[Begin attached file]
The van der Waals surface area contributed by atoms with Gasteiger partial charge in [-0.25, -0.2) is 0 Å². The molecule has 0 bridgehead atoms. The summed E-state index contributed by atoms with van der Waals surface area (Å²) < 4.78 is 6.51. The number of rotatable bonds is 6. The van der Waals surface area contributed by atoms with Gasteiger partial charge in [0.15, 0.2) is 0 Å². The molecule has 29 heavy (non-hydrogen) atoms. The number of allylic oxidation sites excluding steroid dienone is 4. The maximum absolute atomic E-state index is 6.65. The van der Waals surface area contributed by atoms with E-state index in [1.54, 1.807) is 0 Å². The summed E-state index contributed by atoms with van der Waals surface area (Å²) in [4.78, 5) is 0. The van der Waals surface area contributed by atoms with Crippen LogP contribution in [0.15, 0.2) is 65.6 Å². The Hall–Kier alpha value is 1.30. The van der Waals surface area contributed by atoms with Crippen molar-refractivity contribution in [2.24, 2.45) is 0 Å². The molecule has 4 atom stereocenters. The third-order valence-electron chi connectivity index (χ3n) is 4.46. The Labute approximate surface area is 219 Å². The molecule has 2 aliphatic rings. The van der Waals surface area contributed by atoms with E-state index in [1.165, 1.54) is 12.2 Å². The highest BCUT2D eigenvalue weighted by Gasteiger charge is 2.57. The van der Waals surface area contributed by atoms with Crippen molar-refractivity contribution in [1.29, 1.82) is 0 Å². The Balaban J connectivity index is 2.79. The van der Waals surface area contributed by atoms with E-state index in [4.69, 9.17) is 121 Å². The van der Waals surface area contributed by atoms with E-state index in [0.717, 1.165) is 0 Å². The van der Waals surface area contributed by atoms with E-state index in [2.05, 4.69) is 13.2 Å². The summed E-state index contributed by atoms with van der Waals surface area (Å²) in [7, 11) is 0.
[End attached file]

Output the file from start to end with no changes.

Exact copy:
The van der Waals surface area contributed by atoms with Gasteiger partial charge in [-0.25, -0.2) is 0 Å². The molecule has 0 bridgehead atoms. The summed E-state index contributed by atoms with van der Waals surface area (Å²) < 4.78 is 6.51. The number of rotatable bonds is 6. The van der Waals surface area contributed by atoms with Gasteiger partial charge in [0.15, 0.2) is 0 Å². The molecule has 29 heavy (non-hydrogen) atoms. The number of allylic oxidation sites excluding steroid dienone is 4. The maximum absolute atomic E-state index is 6.65. The van der Waals surface area contributed by atoms with E-state index in [1.54, 1.807) is 0 Å². The summed E-state index contributed by atoms with van der Waals surface area (Å²) in [4.78, 5) is 0. The van der Waals surface area contributed by atoms with Crippen LogP contribution in [0.15, 0.2) is 65.6 Å². The Hall–Kier alpha value is 1.30. The van der Waals surface area contributed by atoms with Crippen molar-refractivity contribution in [2.24, 2.45) is 0 Å². The molecule has 4 atom stereocenters. The third-order valence-electron chi connectivity index (χ3n) is 4.46. The Labute approximate surface area is 219 Å². The molecule has 2 aliphatic rings. The van der Waals surface area contributed by atoms with E-state index in [1.165, 1.54) is 12.2 Å². The highest BCUT2D eigenvalue weighted by Gasteiger charge is 2.57. The van der Waals surface area contributed by atoms with Crippen molar-refractivity contribution in [1.29, 1.82) is 0 Å². The Balaban J connectivity index is 2.79. The van der Waals surface area contributed by atoms with E-state index in [4.69, 9.17) is 121 Å². The van der Waals surface area contributed by atoms with E-state index in [0.717, 1.165) is 0 Å². The van der Waals surface area contributed by atoms with E-state index in [2.05, 4.69) is 13.2 Å². The summed E-state index contributed by atoms with van der Waals surface area (Å²) in [7, 11) is 0.